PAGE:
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collected information could then be used to discuss those issues that demand a co-ordinated
approach across all Member States, such as intellectual property rights or interoperability
issues.This kind of work would be co-ordinated by a central European body consisting of
cultural heritage representatives of all Member States.
Therefore, the European Commission as well as the Member States should actively create
a cultural heritage information exchange infrastructure to facilitate communication in both
directions, from the regional level to the national and international levels, and downwards,
from the EU-level, to national and regional co-ordination bodies.
The DigiCULT navigator to a methodological approach to digitisation
In the Information Society, in the long run, only the digital will survive in the memory of
a nation as it is more readily available and accessible than analogue cultural heritage resources.
Therefore, creating digital material and e-content to be delivered over global networks is a
primary responsibility for national governments.Yet, the increasing volume of cultural heritage
material on the one side, and the limited financial and human resources on the other, demand
that a highly selective approach be taken in digitising cultural heritage material.
To use the limited resources most effectively, national governments are challenged to
develop sound models and guidelines to ensure a comprehensive and systematic approach to
releasing the value of (digital) cultural heritage resources. Providing such models, guidelines
and examples of best practice as basic decision-making tools for cultural heritage institutions
is the prime responsibility of national governments. National governments, as the primary
financiers of cultural heritage institutions, are in a key position to significantly influence the
quality of the projects intended to increase the value of cultural heritage resources.
Creating a critical mass of digital cultural heritage contents demands a co-ordinated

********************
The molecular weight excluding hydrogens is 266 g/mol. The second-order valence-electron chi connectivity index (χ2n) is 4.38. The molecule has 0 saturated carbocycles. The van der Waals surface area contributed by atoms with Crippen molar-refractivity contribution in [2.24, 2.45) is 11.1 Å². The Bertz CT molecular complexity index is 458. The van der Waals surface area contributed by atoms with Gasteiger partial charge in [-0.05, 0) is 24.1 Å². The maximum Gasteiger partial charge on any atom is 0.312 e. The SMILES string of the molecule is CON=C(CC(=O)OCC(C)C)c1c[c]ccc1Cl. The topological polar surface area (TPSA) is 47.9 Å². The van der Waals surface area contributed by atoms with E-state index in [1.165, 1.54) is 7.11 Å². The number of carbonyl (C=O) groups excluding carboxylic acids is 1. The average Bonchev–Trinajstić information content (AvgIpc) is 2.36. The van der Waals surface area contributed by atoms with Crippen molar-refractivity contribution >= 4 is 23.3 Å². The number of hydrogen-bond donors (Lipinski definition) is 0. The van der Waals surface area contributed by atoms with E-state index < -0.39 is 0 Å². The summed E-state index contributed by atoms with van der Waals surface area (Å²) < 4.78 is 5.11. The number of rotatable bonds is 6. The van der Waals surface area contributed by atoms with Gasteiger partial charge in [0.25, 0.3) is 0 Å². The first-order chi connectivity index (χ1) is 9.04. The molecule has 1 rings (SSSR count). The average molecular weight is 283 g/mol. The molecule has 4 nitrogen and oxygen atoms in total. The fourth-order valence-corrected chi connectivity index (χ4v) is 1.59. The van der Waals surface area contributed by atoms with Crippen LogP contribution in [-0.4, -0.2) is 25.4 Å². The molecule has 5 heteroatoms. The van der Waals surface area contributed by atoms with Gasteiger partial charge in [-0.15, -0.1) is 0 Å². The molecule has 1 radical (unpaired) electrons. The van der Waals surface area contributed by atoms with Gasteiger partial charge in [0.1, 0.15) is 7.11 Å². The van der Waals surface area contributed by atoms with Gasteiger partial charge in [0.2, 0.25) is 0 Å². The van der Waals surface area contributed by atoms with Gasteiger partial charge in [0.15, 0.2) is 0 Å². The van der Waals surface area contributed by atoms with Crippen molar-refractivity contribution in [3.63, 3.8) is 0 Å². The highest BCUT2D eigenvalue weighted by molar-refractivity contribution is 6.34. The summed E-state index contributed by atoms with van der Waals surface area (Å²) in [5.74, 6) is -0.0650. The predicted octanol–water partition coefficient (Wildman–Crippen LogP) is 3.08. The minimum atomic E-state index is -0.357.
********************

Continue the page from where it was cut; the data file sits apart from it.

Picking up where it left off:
approach to avoid wasting resources. Such co-ordination mechanisms are currently
established as part of the eEurope initiative. In April 2001, Member State representatives
agreed to co-ordinate national digitisation policies to avoid a duplication of effort, known
as the "Lund principles". Nevertheless, it will take the mutual effort of European, national
and regional authorities to guarantee an effective information exchange bottom-up, from
the regional to the national and European levels and top-down, from the European bodies
to the national and regional levels.
However, all national governments are not equally endowed with financial resources to
support methodology development and to provide guidelines. It therefore falls to the
responsibility of the European Commission to ensure that there is adequate information
available for use on a country by country basis.
The European Commission should fund a study of best practice information on
digitisation and ensure that this is readily available to ALMs Europe-wide.
National governments and regional authorities should use their position as
primary financiers to encourage best practice in cultural heritage institutions.
They should strive for the highest quality to be delivered by projects.
To do so, national governments should consider the following strategies:
support the development and publishing of methodologies as a basis for institutional
digitisation policies,
publish and demand compliance with technical and quality standards and guidelines,
evaluate cultural heritage institutions on the basis of their adherence to these best
practice guidelines,